Ruffino’s individual policy previously cost him $13,000 to $19,000 a year in monthly premiums, co-payments and coinsurance charges for drugs, blood tests and specialist visits. When the law’s provisions on preexisting conditions took effect in 2014, he was able to join his wife’s employer-sponsored family health plan, which had modest co-pays.

“It’s a no-brainer,” Ruffino said. “We have so much more flexibility and options to gain insurance. Before, we were virtually locked out.”

But that may not be the case for other patients who need specialty drugs to keep chronic illnesses at bay.

The Milliman study on the health exchange plans in California, Texas, Florida and New York found coinsurance rates of 40 and 50 percent for specialty drugs in two states whose Republican leaders have sought to thwart Obamacare.

Plans from Aetna Inc, Humana Inc and Cigna Corp, three major publicly traded insurers, accounted for some of the highest coinsurance rates in Texas and Florida.

Some bronze-level plans, the least expensive in the state exchanges, in those states charged no coinsurance or co-pay for specialty drugs but had deductibles at or near the law’s out-of-pocket maximum costs of $6,350.

California and New York, which were quick to embrace the Obamacare marketplaces, had substantially lower specialty drug costs. Most of California’s coinsurance rates were below 30 percent, while New York insurers charged co-pays of no more than


A separate study of 19 states by consulting firm Avalere Health said most health exchange plans require consumers to pay coinsurance rates for many specialty drugs and that many plans also charged high monthly premiums.

Avalere said 59 percent of mid-range silver plans and 38 percent of top-quality platinum plans had coinsurance rates for specialty drugs. Sixty percent of bronze plans had coinsurance rates greater than 30 percent, it said.

“These cost-sharing levels are considerably higher than the cost-sharing that is typically seen in the commercial marketplace,” Avalere Chief Executive Officer Daniel Mendelson said. “We’re at this crux where we have to ask ourselves what we want insurance to cover, what we want insurance to be.”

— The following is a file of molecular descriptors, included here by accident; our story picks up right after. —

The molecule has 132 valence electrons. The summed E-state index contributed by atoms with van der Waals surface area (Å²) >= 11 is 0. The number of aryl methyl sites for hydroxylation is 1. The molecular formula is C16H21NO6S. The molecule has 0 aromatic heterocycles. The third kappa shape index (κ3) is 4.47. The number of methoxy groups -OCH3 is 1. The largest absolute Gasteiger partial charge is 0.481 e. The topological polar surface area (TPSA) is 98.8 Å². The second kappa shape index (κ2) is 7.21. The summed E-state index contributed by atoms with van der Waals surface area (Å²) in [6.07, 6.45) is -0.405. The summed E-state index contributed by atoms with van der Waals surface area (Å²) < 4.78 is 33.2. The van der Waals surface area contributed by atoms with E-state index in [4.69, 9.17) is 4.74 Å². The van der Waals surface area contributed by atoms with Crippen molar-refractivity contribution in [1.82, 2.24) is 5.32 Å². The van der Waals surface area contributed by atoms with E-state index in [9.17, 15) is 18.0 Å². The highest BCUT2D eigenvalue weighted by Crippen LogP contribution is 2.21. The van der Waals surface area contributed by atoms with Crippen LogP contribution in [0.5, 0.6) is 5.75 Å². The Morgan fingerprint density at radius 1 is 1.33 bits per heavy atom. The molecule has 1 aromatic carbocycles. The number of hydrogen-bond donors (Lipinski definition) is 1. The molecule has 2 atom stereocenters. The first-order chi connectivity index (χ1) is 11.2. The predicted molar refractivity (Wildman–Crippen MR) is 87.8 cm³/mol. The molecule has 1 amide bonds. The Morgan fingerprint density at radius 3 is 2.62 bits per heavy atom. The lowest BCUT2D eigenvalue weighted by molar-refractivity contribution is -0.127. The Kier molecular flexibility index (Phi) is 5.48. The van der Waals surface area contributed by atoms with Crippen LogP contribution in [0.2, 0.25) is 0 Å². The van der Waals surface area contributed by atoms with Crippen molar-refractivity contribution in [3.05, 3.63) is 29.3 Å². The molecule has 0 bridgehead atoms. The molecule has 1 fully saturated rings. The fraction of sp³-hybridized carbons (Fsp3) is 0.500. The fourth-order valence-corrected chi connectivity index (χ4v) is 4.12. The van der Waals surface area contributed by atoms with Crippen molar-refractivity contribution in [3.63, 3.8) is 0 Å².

Among the people who say they have suffered since the healthcare law went into effect, Emilie Lamb has become one of the faces of Americans for Prosperity’s attack on Obamacare.

The 40-year-old Tennessee accountant and lupus sufferer is among the women featured in the political group’s ads, which the media has criticized for overstating or not supporting its claims.

Her ad claims Lamb’s annual health insurance costs went up more than $6,000 as a result of Obamacare. She says that number is actually $4,400, after she learned four of her six prescription drugs were in fact covered by her Obamacare plan.

She now has a $373 monthly premium, no deductible and a $1,500 cap on out-of-pocket expenses, but the higher cost requires her to work a second job. Lamb, who voted for Obama because she wanted healthcare reform, called the law a disaster.

“I don’t know what to do other than repeal it and start over,” she said.

Lamb’s former health plan, however, was unusually inexpensive, costing only $53 a month in premiums with modest co-pays that added up to about $1,000 a year. It capped coverage at $25,000 annually, compared to her current plan, which has no benefits limit.

The average annual cost of treating lupus cases more severe than Lamb’s can reach $63,000, according to a 2011 study published in the journal Arthritis Care and Research. An estimated 1.5 million people have the disease in the United States.

Reporting by David Morgan; Editing by Michele Gershberg and Amanda Kwan